“Our times are no longer in accordance with the impostures that you sell by means of your monks, who, full of ignorance and superstition, still hawk about the fables of Rome. The world will no longer listen to your universal primacy, because every one knows that this does not extend beyond the two millions and a half of people, which, by the deference of the sovereigns of Europe, it is still permitted you to govern by force of arms. Your indulgences, your relics, are specifics for the soul which are gone out of use. The excise upon sins, which you enforce once a-year to be paid through your privileged exactors, be assured that the generality pay you in false money; inasmuch as now nearly every one comprehends that, however great may be the authority you possess, that power assuredly is wanting to you which is proper to God alone. Still, it is to be bitterly lamented, that a great part of Europe still tolerates that trickery of yours-a spectacle revolting to the good sense, not to say to the religion, of mankind-that a juggler should boast of being able to transform, by virtue of certain words, a portion of bread and wine into Deity. Too great, O Holy Father, too great is the abuse attempted to be practised on your adherents, placing them in the very condition of those who were once taught that gods might be born in a garden. Why so far outrage your friends as to make them afterwards ashamed of themselves when they come to reflect upon the fraud? It makes them hate and curse you when this happens. In these our days, when not even children love to be deceived, men have sufficient self-love sooner to bear blows than to be treated with fraud and delusion."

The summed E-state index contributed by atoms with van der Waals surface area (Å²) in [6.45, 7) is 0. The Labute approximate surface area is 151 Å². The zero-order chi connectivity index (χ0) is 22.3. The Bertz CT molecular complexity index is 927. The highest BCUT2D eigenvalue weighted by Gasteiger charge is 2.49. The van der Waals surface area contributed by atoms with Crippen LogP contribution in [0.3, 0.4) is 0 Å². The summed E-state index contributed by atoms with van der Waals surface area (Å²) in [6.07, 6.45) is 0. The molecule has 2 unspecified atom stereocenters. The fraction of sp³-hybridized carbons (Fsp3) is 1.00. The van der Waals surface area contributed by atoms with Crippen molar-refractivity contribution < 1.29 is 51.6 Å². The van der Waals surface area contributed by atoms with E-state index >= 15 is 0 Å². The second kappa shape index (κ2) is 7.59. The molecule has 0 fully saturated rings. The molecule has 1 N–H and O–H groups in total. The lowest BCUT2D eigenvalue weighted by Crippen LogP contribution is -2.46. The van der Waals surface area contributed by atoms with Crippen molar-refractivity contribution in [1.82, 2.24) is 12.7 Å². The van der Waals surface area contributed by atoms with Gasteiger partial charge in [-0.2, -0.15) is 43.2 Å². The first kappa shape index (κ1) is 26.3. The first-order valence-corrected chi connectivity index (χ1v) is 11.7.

During an early period of his connexion with Malta he visited England, and was instrumental in collecting funds towards the establishment of the Protestant College in that island. In the summer of 1848 he was again here, having become a member of the Evangelical Alliance, and was naturally anxious to give his personal countenance and support to that admirable institution.

The prostration of religious tyranny in the Roman states towards the end of 1848, seemed to Dr. Achilli a call in Providence to return thither. He accordingly left England in the second week of January, 1849, and reached Rome on the second day of the month following.

Before he had been there a week we find him writing home to his dear friend, Sir Culling Eardley Eardley, in most encouraging terms, which sufficiently evince the soundness of his protestantism, and the simplicity and godly sincerity in which he labored for the gospel.